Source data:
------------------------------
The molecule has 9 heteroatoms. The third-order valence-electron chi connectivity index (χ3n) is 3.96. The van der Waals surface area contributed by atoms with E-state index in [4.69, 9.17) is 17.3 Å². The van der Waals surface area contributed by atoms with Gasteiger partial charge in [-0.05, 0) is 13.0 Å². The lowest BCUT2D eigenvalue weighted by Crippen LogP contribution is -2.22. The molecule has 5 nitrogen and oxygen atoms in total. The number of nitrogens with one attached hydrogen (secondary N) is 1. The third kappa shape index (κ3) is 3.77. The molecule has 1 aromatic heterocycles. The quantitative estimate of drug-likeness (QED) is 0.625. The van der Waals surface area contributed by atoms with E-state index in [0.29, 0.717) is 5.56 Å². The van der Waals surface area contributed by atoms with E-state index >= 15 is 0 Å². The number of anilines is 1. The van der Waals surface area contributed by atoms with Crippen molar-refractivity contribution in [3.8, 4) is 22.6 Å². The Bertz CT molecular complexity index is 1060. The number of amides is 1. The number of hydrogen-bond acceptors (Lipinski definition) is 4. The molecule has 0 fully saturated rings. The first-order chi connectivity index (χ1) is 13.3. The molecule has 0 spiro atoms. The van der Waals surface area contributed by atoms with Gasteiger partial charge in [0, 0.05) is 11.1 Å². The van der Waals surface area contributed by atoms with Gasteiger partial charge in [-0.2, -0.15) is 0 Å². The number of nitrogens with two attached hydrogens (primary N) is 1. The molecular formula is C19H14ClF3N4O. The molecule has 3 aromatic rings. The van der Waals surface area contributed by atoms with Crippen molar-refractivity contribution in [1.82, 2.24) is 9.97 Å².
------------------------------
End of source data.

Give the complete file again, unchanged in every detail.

The molecule has 9 heteroatoms. The third-order valence-electron chi connectivity index (χ3n) is 3.96. The van der Waals surface area contributed by atoms with E-state index in [4.69, 9.17) is 17.3 Å². The van der Waals surface area contributed by atoms with Gasteiger partial charge in [-0.05, 0) is 13.0 Å². The lowest BCUT2D eigenvalue weighted by Crippen LogP contribution is -2.22. The molecule has 5 nitrogen and oxygen atoms in total. The number of nitrogens with one attached hydrogen (secondary N) is 1. The third kappa shape index (κ3) is 3.77. The molecule has 1 aromatic heterocycles. The quantitative estimate of drug-likeness (QED) is 0.625. The van der Waals surface area contributed by atoms with E-state index in [0.29, 0.717) is 5.56 Å². The van der Waals surface area contributed by atoms with E-state index >= 15 is 0 Å². The number of anilines is 1. The van der Waals surface area contributed by atoms with Crippen molar-refractivity contribution in [3.8, 4) is 22.6 Å². The Bertz CT molecular complexity index is 1060. The number of amides is 1. The number of hydrogen-bond acceptors (Lipinski definition) is 4. The molecule has 0 fully saturated rings. The first-order chi connectivity index (χ1) is 13.3. The molecule has 0 spiro atoms. The van der Waals surface area contributed by atoms with Gasteiger partial charge in [0, 0.05) is 11.1 Å². The van der Waals surface area contributed by atoms with Gasteiger partial charge in [-0.2, -0.15) is 0 Å². The number of nitrogens with two attached hydrogens (primary N) is 1. The molecular formula is C19H14ClF3N4O. The molecule has 3 aromatic rings. The van der Waals surface area contributed by atoms with Crippen molar-refractivity contribution in [1.82, 2.24) is 9.97 Å².